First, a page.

We’re having a few hiccups getting post authorization set up, so the following post is by Val:
I can’t say that I love the vitriol apparent in his voice when describing emaciated models (who are, in fact, some of the primary victims here), but his anger seems to be directed more at the men who enforce that particular “aesthetic” than at the women themselves. In any case, he makes some damn good points. In drawing on Naomi Wolf’s The Beauty Myth (one of my personal favorites), he says:
Wolf points out something remarkable in the shifting tides of the fashion world. Whenever women become stronger in the real world, fashion models — our collective vision of Beauty Incarnate — become weaker and scrawnier. In the 1910s, it was considered beautiful for women to have soft, rounded hips, thighs and bellies: most women’s natural shape. In the 1920s, when women got the vote, the idea of what was beautiful shrank. Suddenly models became bonier and feeble — and women started to starve themselves. In the 1950s, when women’s rights receded, women could be curvy and eat again. With the 1960s and the rise of feminism, models became smaller and smaller — until today, when women are breaking glass ceilings, and emaciated models are the norm.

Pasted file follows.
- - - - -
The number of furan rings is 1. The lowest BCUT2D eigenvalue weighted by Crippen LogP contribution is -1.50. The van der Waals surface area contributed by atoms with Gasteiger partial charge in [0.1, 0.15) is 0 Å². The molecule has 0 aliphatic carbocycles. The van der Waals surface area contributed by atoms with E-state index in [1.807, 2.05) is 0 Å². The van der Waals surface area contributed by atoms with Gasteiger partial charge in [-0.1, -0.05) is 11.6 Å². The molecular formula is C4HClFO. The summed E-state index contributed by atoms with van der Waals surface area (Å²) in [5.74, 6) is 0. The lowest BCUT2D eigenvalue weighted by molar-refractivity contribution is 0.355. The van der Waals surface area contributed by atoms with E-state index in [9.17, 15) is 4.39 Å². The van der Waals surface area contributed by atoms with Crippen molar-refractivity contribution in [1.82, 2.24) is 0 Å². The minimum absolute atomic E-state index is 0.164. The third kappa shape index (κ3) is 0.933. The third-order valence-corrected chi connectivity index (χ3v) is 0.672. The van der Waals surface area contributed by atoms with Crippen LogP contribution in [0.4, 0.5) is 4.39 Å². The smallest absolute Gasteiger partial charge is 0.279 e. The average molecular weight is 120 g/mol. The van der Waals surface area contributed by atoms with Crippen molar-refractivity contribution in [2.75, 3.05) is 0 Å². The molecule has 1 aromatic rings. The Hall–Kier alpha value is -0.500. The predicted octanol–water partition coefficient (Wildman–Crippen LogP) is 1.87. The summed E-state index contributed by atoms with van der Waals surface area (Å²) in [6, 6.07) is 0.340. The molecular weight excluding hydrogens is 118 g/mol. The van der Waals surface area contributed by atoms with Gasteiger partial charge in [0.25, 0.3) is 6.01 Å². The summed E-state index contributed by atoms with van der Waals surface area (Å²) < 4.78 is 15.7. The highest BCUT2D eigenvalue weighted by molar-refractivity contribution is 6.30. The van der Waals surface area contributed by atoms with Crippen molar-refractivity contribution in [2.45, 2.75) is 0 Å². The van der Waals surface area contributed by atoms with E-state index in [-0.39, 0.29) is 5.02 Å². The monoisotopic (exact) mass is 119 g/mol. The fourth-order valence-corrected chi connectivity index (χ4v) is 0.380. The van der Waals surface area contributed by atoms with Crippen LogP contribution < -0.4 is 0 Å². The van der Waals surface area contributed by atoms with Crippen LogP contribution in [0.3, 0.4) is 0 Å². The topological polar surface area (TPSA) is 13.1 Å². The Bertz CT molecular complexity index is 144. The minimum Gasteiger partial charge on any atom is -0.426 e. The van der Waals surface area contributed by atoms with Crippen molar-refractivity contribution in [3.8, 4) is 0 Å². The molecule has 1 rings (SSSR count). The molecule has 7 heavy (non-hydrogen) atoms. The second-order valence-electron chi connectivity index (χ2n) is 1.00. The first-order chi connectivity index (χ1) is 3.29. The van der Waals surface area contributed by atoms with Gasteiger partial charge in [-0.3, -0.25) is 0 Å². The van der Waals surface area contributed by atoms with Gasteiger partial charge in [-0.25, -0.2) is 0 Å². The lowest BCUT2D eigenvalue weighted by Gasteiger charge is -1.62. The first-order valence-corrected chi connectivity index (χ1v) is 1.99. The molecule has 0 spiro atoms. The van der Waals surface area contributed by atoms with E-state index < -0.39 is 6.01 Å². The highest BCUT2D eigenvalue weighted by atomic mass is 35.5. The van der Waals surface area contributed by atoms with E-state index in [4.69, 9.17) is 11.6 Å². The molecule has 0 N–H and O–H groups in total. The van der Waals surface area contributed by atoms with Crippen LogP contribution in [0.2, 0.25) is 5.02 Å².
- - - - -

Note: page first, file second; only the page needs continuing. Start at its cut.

Read the entire article here.